Transcription analysis of pel and overexpression of pel.

The results described above indicate that a genetic disruption in the pel region of either opacity factor-positive or -negative isolates resulted in a markedly changed phenotype (Table (Table3).3). This involved both surface proteins associated with virulence, e.g., M and M-related proteins, and putative secreted virulence factors, e.g., SpeB and Ska. To analyze whether these effects were occurring at the transcriptional, translational, or posttranslational level, a series of quantitative Northern blots were performed, comparing the M49 wild-type strain CS101 and the corresponding pel mutant. The gene expression monitored included that of the pel gene, prtF2, speB, emm, and ska. The housekeeping gene sod (superoxide dismutase) was used as an internal standard. In wild-type cells an mRNA of approximately 500 bases was detected with a pel probe (Fig. (Fig.4A).4A). The size of this mRNA is consistent with the predicted size of the pel transcript (Fig. (Fig.2A).2A). This mRNA was not detected in the pel mutant strain (Fig. (Fig.4A).4A). No transcription from the speB or emm genes was detected in the pel mutant strain (Fig. (Fig.4B4B and D). The levels of sod transcripts were decreased approximately twofold, while the ska gene was reduced two- to fourfold (Fig. (Fig.4F4F and C, respectively). The prtF2 transcript was unchanged (Fig. (Fig.4E).4E). These results suggested that the pel gene product regulated the transcription of the emm and speB genes but regulated streptokinase at the translational or posttranslational level.

FIG. 4
Northern blot transcript analysis of the serotype M49 GAS strain CS101 (wild type [wt]) and its isogenic pel mutant (mutant). mRNA probes used were pel (A), emm, M protein (B), ska, streptokinase (C), speB, pyrogenic exotoxin B (D), prtF2 ...

In order to test whether increased amounts of the pel message would have an effect opposite to that of the gene disruption, the pel gene was cloned downstream of a nisin-inducible promoter in plasmid pNZ8048. The recombinant plasmid together with plasmid pNZ9531 harboring the genes for a pair of nisin sensor-regulators were transformed into serotype M49 GAS strain CS101. The wild-type strain and the strain carrying both plasmids were exposed to nisin, and RNA from both strains was analyzed. In the plasmid-containing strain the pel and emm messages were clearly increased compared to wild-type levels (Fig. (Fig.5).5).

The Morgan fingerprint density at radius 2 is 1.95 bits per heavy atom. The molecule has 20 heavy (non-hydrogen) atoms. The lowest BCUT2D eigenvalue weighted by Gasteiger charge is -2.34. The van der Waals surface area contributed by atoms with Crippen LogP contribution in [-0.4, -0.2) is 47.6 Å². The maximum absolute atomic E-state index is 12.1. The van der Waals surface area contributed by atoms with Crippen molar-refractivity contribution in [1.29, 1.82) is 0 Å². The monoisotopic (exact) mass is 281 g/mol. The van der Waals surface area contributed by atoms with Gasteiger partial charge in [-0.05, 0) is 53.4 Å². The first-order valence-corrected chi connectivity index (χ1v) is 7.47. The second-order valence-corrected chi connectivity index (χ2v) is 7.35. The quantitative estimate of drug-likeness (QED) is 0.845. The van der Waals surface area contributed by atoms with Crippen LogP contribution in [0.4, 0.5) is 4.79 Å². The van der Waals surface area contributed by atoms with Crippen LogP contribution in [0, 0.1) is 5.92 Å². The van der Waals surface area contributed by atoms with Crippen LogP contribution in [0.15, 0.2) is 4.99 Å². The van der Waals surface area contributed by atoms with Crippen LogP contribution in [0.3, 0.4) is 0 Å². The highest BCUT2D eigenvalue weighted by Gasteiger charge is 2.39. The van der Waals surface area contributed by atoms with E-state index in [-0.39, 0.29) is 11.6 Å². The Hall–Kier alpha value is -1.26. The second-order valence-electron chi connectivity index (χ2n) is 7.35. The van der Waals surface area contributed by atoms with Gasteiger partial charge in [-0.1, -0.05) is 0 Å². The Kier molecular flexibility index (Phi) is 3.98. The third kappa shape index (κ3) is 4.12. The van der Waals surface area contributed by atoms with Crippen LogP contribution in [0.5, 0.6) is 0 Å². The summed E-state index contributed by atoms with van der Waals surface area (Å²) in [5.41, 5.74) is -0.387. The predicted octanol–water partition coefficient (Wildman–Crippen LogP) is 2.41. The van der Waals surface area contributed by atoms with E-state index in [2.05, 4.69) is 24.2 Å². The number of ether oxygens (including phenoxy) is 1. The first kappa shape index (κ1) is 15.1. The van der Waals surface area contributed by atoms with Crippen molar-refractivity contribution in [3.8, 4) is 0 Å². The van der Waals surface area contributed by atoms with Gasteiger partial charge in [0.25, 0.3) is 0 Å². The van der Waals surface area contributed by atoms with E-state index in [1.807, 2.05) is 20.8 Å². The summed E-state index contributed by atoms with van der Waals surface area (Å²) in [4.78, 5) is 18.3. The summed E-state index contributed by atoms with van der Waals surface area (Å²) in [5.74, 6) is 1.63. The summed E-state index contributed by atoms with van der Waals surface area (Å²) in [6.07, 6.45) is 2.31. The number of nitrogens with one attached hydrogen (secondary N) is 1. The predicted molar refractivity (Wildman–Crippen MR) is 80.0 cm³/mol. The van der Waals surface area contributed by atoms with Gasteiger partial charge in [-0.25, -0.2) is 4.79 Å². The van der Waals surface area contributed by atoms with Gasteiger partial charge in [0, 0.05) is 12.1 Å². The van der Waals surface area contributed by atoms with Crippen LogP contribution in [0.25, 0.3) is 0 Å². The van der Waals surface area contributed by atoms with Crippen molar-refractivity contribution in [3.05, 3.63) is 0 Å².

FIG. 5
Northern blot transcript analysis of the serotype M49 GAS strain CS101 (wild type [wt]) and an isogenic strain expressing a nisin-inducible pel gene. mRNA probes used were pel (A) and emm, M protein (B). Total cellular RNA was isolated ...

DISCUSSION

In this study we described a pleiotropic Tn917 insertion mutant in an opacity factor-positive M49 Streptococcus pyogenes isolate, CS101. A single Tn917 insertion was found to decrease the expression of a number of secreted products, including the plasminogen activator streptokinase and a secreted cysteine protease, as well as totally inhibiting the activity of the hemolysin SLS. In addition, decreased expression of surface fibrinogen-binding and IgG-binding proteins was also observed in the absence of a change in surface fibronectin binding or a significant change in the level of hyaluronic acid capsule.

The Tn917 insertion in CS101 disrupts transcription of the 500-base pel RNA. Since no other RNAs were detected in this region of the chromosome and the overexpression of pel increases expression of one pel-regulated gene, we conclude that the phenotypes associated with the Tn917 insertion are due to the loss of pel transcription.